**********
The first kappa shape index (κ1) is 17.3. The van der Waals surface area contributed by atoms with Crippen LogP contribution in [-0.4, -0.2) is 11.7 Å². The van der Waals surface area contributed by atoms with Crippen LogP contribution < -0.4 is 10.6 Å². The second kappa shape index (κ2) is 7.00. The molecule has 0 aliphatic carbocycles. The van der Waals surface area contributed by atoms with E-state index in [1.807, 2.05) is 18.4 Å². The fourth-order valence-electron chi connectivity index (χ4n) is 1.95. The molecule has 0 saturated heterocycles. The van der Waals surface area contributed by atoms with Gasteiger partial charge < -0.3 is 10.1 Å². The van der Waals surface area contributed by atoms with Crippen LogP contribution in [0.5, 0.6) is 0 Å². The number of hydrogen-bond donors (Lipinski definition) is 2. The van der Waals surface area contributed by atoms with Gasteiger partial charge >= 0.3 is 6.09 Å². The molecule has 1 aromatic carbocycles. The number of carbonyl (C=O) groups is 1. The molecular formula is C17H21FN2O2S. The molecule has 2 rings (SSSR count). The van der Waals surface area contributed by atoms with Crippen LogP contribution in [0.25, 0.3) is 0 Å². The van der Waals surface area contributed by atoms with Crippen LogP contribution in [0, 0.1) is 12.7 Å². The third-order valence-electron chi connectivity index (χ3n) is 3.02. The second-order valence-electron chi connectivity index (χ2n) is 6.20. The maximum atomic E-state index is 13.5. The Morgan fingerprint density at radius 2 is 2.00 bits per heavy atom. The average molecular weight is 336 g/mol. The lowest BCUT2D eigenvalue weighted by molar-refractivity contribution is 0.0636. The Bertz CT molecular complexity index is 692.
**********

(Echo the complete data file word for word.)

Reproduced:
The first kappa shape index (κ1) is 17.3. The van der Waals surface area contributed by atoms with Crippen LogP contribution in [-0.4, -0.2) is 11.7 Å². The van der Waals surface area contributed by atoms with Crippen LogP contribution < -0.4 is 10.6 Å². The second kappa shape index (κ2) is 7.00. The molecule has 0 aliphatic carbocycles. The van der Waals surface area contributed by atoms with E-state index in [1.807, 2.05) is 18.4 Å². The fourth-order valence-electron chi connectivity index (χ4n) is 1.95. The molecule has 0 saturated heterocycles. The van der Waals surface area contributed by atoms with Gasteiger partial charge < -0.3 is 10.1 Å². The van der Waals surface area contributed by atoms with Crippen LogP contribution in [0.5, 0.6) is 0 Å². The number of hydrogen-bond donors (Lipinski definition) is 2. The van der Waals surface area contributed by atoms with Gasteiger partial charge >= 0.3 is 6.09 Å². The molecule has 1 aromatic carbocycles. The number of carbonyl (C=O) groups is 1. The molecular formula is C17H21FN2O2S. The molecule has 2 rings (SSSR count). The van der Waals surface area contributed by atoms with Crippen LogP contribution in [0.25, 0.3) is 0 Å². The van der Waals surface area contributed by atoms with Crippen LogP contribution in [0, 0.1) is 12.7 Å². The third-order valence-electron chi connectivity index (χ3n) is 3.02. The second-order valence-electron chi connectivity index (χ2n) is 6.20. The maximum atomic E-state index is 13.5. The Morgan fingerprint density at radius 2 is 2.00 bits per heavy atom. The average molecular weight is 336 g/mol. The lowest BCUT2D eigenvalue weighted by molar-refractivity contribution is 0.0636. The Bertz CT molecular complexity index is 692.